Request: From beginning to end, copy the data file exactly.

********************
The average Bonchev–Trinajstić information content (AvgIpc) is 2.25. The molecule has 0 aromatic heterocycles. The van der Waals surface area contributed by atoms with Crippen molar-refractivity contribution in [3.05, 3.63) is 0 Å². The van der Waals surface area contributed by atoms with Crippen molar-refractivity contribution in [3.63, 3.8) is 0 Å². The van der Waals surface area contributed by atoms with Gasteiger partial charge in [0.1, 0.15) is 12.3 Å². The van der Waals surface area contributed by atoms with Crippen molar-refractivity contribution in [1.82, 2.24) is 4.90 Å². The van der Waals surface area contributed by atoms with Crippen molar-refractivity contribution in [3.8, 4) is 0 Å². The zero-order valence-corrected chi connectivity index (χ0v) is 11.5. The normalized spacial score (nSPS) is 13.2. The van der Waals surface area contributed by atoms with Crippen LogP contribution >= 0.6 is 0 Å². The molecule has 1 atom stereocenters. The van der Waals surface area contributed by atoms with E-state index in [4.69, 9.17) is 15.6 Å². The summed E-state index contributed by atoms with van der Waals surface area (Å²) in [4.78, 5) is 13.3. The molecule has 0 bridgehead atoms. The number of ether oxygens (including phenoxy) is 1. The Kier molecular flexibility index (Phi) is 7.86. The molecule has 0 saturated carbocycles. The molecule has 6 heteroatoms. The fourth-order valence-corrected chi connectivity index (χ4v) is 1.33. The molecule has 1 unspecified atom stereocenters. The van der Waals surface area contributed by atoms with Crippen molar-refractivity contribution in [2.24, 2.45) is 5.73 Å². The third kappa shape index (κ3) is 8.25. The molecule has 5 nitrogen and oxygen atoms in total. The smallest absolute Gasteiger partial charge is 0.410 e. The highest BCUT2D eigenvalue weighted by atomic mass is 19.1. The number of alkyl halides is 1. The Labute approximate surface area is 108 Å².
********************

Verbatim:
The average Bonchev–Trinajstić information content (AvgIpc) is 2.25. The molecule has 0 aromatic heterocycles. The van der Waals surface area contributed by atoms with Crippen molar-refractivity contribution in [3.05, 3.63) is 0 Å². The van der Waals surface area contributed by atoms with Crippen molar-refractivity contribution in [3.63, 3.8) is 0 Å². The van der Waals surface area contributed by atoms with Gasteiger partial charge in [0.1, 0.15) is 12.3 Å². The van der Waals surface area contributed by atoms with Crippen molar-refractivity contribution in [1.82, 2.24) is 4.90 Å². The van der Waals surface area contributed by atoms with Crippen molar-refractivity contribution in [3.8, 4) is 0 Å². The zero-order valence-corrected chi connectivity index (χ0v) is 11.5. The normalized spacial score (nSPS) is 13.2. The van der Waals surface area contributed by atoms with Crippen LogP contribution >= 0.6 is 0 Å². The molecule has 1 atom stereocenters. The van der Waals surface area contributed by atoms with E-state index in [4.69, 9.17) is 15.6 Å². The summed E-state index contributed by atoms with van der Waals surface area (Å²) in [4.78, 5) is 13.3. The molecule has 0 bridgehead atoms. The number of ether oxygens (including phenoxy) is 1. The Kier molecular flexibility index (Phi) is 7.86. The molecule has 0 saturated carbocycles. The molecule has 6 heteroatoms. The fourth-order valence-corrected chi connectivity index (χ4v) is 1.33. The molecule has 1 unspecified atom stereocenters. The van der Waals surface area contributed by atoms with Crippen molar-refractivity contribution in [2.24, 2.45) is 5.73 Å². The third kappa shape index (κ3) is 8.25. The molecule has 5 nitrogen and oxygen atoms in total. The smallest absolute Gasteiger partial charge is 0.410 e. The highest BCUT2D eigenvalue weighted by atomic mass is 19.1. The number of alkyl halides is 1. The Labute approximate surface area is 108 Å².